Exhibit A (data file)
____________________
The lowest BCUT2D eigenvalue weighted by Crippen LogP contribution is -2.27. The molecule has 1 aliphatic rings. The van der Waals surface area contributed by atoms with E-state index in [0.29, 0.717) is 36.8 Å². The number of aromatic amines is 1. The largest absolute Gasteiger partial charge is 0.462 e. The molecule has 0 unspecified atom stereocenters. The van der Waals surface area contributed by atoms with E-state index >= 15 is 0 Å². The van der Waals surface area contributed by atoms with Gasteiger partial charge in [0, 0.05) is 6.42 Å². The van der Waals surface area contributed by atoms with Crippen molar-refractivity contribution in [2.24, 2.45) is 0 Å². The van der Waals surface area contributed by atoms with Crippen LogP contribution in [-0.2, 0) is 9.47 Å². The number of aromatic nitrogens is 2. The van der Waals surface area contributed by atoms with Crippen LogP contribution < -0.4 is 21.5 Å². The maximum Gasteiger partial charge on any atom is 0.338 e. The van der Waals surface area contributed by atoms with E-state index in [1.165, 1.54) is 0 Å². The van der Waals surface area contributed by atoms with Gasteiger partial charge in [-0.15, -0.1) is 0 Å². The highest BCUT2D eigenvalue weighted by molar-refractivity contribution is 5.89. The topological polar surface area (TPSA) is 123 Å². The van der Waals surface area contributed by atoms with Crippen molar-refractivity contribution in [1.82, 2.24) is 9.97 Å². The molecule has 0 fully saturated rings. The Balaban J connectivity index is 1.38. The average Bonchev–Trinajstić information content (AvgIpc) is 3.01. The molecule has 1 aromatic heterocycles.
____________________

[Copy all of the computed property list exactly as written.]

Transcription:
The lowest BCUT2D eigenvalue weighted by Crippen LogP contribution is -2.27. The molecule has 1 aliphatic rings. The van der Waals surface area contributed by atoms with E-state index in [0.29, 0.717) is 36.8 Å². The number of aromatic amines is 1. The largest absolute Gasteiger partial charge is 0.462 e. The molecule has 0 unspecified atom stereocenters. The van der Waals surface area contributed by atoms with E-state index >= 15 is 0 Å². The van der Waals surface area contributed by atoms with Gasteiger partial charge in [0, 0.05) is 6.42 Å². The van der Waals surface area contributed by atoms with Crippen molar-refractivity contribution in [2.24, 2.45) is 0 Å². The van der Waals surface area contributed by atoms with Crippen LogP contribution in [-0.2, 0) is 9.47 Å². The number of aromatic nitrogens is 2. The van der Waals surface area contributed by atoms with Crippen LogP contribution < -0.4 is 21.5 Å². The maximum Gasteiger partial charge on any atom is 0.338 e. The van der Waals surface area contributed by atoms with E-state index in [1.165, 1.54) is 0 Å². The van der Waals surface area contributed by atoms with Gasteiger partial charge in [-0.15, -0.1) is 0 Å². The highest BCUT2D eigenvalue weighted by molar-refractivity contribution is 5.89. The topological polar surface area (TPSA) is 123 Å². The van der Waals surface area contributed by atoms with Crippen molar-refractivity contribution in [1.82, 2.24) is 9.97 Å². The molecule has 0 fully saturated rings. The Balaban J connectivity index is 1.38. The average Bonchev–Trinajstić information content (AvgIpc) is 3.01. The molecule has 1 aromatic heterocycles.